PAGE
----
This post is appearing on Autoblog Military, Autoblog's sub-site dedicated to the vehicles, aircraft and ships of the world's armed forces.

If you want to know the definition of the word "boondoggle," take a look at big defense projects like the F-22 Raptor, the littoral combat ship, and of course, history's most expensive weapons system, the F-35 Lightning II. The new B-21 bomber could be the next in that, um, esteemed list.

While it's still too early to put a final price tag on the program's overall cost, the program has already awarded a $21 billion contract. And that's only a fraction of the total cost – according to a new story on Foxtrot Alpha, each B-21 is expected to cost $560 million, and the USAF wants 100 of them. So, there we have an estimated $76 billion, and that's only the costs that have been made public. It's likely the total price to Joe Taxpayer will get higher. But is there a way this particular boondoggle-in-development can be avoided?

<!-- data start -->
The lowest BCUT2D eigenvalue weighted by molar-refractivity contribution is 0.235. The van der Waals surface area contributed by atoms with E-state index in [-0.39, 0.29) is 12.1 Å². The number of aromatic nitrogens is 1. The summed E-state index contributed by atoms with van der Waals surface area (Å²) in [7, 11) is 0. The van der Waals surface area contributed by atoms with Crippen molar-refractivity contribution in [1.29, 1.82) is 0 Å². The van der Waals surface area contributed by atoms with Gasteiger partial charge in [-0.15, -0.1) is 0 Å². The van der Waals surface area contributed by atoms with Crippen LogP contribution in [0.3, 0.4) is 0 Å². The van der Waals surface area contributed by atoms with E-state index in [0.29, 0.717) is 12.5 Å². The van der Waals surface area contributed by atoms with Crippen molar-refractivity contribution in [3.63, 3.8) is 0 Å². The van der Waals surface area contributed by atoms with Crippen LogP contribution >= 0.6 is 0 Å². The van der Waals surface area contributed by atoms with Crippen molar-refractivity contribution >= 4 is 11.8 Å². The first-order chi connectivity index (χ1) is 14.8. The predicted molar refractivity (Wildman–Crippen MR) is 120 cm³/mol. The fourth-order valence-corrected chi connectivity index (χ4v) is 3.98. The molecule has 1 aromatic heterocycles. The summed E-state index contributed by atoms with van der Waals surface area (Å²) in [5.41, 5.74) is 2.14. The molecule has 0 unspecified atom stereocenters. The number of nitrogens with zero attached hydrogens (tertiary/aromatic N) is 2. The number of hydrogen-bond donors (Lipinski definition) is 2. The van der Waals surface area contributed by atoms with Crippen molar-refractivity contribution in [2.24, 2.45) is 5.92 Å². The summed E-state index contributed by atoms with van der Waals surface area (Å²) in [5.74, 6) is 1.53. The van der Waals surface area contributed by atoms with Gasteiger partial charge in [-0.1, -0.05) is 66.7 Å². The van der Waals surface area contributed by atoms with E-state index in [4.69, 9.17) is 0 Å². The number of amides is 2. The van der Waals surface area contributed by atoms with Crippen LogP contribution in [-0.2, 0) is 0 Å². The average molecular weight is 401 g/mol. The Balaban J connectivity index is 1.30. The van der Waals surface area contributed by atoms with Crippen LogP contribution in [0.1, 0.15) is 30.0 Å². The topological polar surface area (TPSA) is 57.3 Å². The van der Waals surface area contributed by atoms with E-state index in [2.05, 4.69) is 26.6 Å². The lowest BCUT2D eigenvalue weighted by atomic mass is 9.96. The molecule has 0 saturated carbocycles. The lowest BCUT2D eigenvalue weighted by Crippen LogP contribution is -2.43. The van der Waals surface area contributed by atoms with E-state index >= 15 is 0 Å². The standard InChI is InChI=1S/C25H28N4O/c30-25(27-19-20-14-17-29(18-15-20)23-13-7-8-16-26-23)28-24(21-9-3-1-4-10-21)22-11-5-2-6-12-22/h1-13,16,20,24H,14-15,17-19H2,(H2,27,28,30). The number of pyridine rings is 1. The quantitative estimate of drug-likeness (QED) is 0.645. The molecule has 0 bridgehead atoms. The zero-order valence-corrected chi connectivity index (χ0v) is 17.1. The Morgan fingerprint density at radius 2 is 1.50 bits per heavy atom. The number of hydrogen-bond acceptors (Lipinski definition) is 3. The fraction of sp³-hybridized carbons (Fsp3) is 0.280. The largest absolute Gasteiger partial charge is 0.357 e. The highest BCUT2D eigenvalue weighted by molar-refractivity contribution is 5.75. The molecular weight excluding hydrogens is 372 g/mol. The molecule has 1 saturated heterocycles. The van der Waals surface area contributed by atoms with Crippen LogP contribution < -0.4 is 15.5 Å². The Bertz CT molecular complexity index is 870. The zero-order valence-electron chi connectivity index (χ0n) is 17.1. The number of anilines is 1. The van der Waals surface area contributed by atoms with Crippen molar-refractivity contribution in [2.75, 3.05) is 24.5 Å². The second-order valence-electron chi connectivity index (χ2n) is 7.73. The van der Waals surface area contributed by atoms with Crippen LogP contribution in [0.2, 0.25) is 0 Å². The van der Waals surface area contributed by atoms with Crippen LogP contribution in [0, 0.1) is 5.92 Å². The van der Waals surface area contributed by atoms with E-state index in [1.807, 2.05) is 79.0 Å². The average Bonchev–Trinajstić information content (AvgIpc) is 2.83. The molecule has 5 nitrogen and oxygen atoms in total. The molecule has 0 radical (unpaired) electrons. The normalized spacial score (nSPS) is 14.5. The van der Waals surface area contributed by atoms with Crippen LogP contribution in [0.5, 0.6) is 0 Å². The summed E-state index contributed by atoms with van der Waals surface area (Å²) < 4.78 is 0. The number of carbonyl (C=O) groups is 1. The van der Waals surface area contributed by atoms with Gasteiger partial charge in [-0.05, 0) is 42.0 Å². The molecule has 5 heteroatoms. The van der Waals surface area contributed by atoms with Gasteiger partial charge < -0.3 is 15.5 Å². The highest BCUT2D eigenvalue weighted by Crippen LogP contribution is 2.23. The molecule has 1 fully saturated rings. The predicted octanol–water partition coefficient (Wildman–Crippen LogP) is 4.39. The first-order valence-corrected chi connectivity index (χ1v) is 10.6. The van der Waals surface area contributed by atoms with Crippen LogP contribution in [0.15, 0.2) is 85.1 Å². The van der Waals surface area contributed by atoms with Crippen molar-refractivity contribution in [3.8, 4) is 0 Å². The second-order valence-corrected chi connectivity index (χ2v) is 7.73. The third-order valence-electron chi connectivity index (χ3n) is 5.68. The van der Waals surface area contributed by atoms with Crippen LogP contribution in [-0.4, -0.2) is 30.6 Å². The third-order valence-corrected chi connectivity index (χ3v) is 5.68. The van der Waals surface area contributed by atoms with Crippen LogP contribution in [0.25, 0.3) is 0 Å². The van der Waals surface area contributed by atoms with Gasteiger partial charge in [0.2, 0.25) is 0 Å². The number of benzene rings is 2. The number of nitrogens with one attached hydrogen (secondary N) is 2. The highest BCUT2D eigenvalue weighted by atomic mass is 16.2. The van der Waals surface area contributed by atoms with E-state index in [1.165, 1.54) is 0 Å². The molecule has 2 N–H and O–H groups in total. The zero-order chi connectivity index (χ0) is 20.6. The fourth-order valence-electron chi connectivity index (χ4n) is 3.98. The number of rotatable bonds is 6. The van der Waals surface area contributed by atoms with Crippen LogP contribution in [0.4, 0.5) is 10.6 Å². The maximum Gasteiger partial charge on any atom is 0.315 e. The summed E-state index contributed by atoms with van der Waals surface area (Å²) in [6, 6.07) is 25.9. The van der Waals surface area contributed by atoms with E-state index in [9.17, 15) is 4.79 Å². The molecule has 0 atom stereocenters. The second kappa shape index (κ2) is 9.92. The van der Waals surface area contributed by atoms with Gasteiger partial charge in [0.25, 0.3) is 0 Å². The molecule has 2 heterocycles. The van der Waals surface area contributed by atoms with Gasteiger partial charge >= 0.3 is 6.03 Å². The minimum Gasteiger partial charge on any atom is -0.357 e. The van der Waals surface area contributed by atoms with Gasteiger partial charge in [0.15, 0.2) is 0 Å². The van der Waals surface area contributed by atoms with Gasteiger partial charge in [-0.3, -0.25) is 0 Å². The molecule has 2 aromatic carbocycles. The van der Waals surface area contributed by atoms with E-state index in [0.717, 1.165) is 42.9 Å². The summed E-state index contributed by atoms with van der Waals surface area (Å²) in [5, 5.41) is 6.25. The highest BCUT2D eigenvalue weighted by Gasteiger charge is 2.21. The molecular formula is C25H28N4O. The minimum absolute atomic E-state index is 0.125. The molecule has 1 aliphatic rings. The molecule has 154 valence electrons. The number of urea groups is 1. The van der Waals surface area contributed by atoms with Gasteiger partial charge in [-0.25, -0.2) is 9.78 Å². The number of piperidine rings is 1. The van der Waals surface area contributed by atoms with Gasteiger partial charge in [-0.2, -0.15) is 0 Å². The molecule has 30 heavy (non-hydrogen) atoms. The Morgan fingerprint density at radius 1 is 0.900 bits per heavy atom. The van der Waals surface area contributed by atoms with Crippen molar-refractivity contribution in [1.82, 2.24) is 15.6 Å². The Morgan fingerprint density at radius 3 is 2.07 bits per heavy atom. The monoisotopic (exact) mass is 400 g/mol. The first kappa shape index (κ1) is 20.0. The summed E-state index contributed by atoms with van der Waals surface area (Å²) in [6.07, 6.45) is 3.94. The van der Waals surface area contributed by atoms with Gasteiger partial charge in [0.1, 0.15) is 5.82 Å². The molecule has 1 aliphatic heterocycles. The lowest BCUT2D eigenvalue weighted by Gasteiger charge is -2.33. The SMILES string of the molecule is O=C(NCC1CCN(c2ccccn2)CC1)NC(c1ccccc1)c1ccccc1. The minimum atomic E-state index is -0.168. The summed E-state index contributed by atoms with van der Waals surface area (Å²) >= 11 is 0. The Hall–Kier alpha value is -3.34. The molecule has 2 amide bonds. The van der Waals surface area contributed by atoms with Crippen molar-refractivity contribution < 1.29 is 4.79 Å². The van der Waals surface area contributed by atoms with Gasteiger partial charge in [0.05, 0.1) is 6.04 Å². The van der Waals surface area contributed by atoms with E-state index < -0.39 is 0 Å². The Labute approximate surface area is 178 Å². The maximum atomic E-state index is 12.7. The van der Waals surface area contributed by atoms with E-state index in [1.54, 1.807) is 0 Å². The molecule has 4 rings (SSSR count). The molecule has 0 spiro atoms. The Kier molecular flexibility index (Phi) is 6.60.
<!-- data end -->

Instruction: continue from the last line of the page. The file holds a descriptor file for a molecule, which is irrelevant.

Foxtrot Alpha recruited defense journalist Kelsey D. Atherton to pose three questions that need to be asked of the B-21 so that we could avoid another trillion-dollar calamity like the F-35: How many states are building the B-21? How ready is the software? What role does secrecy play in its development?

There are varying reasons behind each question, each of which is something that absolutely should be asked. Why does it matter where it's being built? Building in multiple states keeps congress from wanting to rock the boat, but can increase costs and lead to reliability problems. Software problems, meanwhile, have been a thorn in the side of previous Air Force programs, like the F-22. Making sure all the gremlins are worked out of the computers before we start screwing aircraft together will save time and money down the line. And secrecy? To quote Atherton, "Congress should use its behind-closed-door hearings on the B-21 to make sure that what is kept secret is crucial to how it works, and that the acquisition program isn't just keeping facts from the public because it can."

You can check out Atherton's entire report over at Foxtrot Alpha.

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